Your Dog Training Questions: Do I Have To Use Dog Treats Forever?
How long do I have to use treats for training? I’ve been using treats since I started training my dog, but now I’m worried about my dog gaining weight.
– James, via e-mail
I have good news for you. You do not need to train with treats forever. here’s my take on using treats in dog training.
Many dog trainers say that using food treats (also known as inducement dog training) is not good because you always have to carry around food treats to get your dog to perform. But what they don’t tell you is what they don’t know!
The truth is, treat dog training is a process of teaching with food at first, then weaning the dog off food treats so that he is performing for you without the treats!
The the “weaning off” part of treat training is what many owners overlook and they get stuck with a dog that will only work for food. Don’t let this happen to you. Start your dog on variable treating now. Here’s how.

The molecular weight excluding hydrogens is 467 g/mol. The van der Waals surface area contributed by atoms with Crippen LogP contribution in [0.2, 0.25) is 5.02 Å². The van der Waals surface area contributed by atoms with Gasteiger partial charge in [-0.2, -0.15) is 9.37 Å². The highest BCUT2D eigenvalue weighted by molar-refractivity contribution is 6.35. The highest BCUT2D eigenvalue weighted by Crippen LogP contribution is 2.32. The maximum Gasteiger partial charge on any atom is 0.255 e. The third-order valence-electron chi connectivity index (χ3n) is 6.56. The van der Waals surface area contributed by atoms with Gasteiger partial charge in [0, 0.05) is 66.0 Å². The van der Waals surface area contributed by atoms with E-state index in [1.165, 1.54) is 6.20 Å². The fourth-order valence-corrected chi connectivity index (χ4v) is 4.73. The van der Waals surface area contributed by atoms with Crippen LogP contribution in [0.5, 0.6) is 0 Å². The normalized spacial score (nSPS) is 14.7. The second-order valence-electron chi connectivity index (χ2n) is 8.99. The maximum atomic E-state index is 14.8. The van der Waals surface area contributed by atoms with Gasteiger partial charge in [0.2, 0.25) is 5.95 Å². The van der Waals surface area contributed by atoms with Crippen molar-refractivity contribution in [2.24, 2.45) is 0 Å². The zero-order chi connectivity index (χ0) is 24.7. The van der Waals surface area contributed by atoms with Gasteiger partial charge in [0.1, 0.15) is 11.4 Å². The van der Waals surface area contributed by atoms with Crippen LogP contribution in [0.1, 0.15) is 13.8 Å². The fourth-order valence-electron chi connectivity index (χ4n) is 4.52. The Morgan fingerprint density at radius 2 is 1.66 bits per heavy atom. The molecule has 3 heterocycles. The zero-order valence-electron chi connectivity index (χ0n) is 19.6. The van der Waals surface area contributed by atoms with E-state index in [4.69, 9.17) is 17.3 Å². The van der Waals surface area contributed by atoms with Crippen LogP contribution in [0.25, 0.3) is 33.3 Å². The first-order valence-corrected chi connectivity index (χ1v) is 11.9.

Once your dog is successfully performing a sit, start treating only every other time, then every third time and begin to get 4 and 5 sits in a row and only treat after the second, third, fourth of fifth time – then off food treats completely. This is called variable treating.
The key is to not have food treats in your hand. Dogs burn an image or picture in their mind that the activity of “sits” or “downs” is something they do with you when you have a food treat in your hand. Believe me, dogs can also learn the same concept with you without a food treat in your hand. Help them with this by leaving the treats in your treat bag, zip lock bag or on the counter until you are ready to treat.
Watch this video of me practicing “go to your place” with a dog. Notice that I am using variable treating and the dog still performs.
- Reward with treats each time you shape a new behavior.
- Once you can anticipate the behavior, introduce a verbal command and hand signal and
- Begin variable treating with no food treats in your hand.
Keep up and the good work and good luck! Remember, “Opportunity Barks!”